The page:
The Federal Government, states and territories have committed to reforming the NDIS to secure the scheme’s future and the National Cabinet agreed to fund additional foundational supports to be jointly commissioned by the Commonwealth and the states.

Responding to the report, Monash University Associate Professor Libby Callaway said it was important to consider the role of the independent regulator of NDIS funded services, the NDIS Quality and Safeguards Commission, given the media focus on fraudulent behaviour by providers, and at times participants.

“While the NDIS funds services, supports and equipment for NDIS participants, the National Disability Insurance Agency and Dept of Social Services relies on the commission to provide regulatory oversight to the market,” she said.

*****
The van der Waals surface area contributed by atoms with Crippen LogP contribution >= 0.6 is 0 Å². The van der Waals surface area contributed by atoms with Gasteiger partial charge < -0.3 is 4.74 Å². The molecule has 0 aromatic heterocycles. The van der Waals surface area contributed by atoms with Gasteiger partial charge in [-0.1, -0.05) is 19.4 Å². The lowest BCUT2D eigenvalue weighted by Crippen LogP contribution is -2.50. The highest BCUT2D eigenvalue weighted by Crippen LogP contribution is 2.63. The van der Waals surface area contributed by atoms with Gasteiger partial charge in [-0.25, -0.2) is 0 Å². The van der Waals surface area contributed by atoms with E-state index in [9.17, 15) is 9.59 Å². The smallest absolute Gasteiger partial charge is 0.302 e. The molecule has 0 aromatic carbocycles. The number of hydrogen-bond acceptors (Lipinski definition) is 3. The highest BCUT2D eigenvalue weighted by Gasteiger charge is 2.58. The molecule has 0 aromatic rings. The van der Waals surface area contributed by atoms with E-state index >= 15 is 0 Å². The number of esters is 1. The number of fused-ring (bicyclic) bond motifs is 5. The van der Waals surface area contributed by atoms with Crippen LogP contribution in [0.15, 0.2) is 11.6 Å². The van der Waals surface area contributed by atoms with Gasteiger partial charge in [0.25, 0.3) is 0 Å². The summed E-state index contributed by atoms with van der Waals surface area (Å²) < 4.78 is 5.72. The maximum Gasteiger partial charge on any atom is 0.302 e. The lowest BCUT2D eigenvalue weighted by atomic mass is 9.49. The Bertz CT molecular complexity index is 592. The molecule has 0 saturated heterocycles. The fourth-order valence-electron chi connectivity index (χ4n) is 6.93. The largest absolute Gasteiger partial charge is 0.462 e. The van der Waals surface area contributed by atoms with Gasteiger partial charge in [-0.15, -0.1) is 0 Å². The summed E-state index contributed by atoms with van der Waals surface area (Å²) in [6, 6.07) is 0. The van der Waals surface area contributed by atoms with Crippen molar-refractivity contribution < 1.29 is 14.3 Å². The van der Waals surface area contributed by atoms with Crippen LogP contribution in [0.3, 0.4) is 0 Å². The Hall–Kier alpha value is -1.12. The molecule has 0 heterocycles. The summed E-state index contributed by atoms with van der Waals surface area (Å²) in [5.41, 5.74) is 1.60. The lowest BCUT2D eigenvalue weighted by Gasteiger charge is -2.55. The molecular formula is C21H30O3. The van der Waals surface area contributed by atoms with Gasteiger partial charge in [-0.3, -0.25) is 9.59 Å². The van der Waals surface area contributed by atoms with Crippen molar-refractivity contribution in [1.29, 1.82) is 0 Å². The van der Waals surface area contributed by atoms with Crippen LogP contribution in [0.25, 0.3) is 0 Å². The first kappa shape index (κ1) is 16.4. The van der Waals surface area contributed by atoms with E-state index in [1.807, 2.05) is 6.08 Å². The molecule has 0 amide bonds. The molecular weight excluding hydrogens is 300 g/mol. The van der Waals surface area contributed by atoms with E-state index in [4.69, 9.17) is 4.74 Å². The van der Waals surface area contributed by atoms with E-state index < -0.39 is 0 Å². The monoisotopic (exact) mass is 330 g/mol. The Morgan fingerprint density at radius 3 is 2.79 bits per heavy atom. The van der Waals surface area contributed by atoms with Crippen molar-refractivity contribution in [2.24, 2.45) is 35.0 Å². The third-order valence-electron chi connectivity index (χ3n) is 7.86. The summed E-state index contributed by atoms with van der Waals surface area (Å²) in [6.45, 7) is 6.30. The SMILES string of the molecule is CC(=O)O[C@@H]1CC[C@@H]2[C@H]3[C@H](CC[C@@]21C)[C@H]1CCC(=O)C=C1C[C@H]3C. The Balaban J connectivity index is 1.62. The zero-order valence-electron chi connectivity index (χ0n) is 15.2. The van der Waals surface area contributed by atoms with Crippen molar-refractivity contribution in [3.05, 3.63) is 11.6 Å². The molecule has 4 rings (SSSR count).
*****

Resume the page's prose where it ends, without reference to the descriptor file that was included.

“The government recently increased investment in the commission to enhance market oversight, and this will be important to both demonstrate what good NDIS service provision looks like, as well as identify and rapidly address fraudulent provider behaviour. For example, twin pricing, where there is one, lower price for a product or service for people outside the NDIS, then a higher price for NDIS funded supports or services, is an issue that needs to be urgently addressed,” she said.

Aruma Disability Services chief executive Dr Martin Laverty said: “Bill Shorten has achieved the trifecta of avoiding cuts to the NDIS, securing increased state funding for the scheme, and winning agreement for a foundational support program outside the NDIS for people with mild to moderate disability not suited to the NDIS.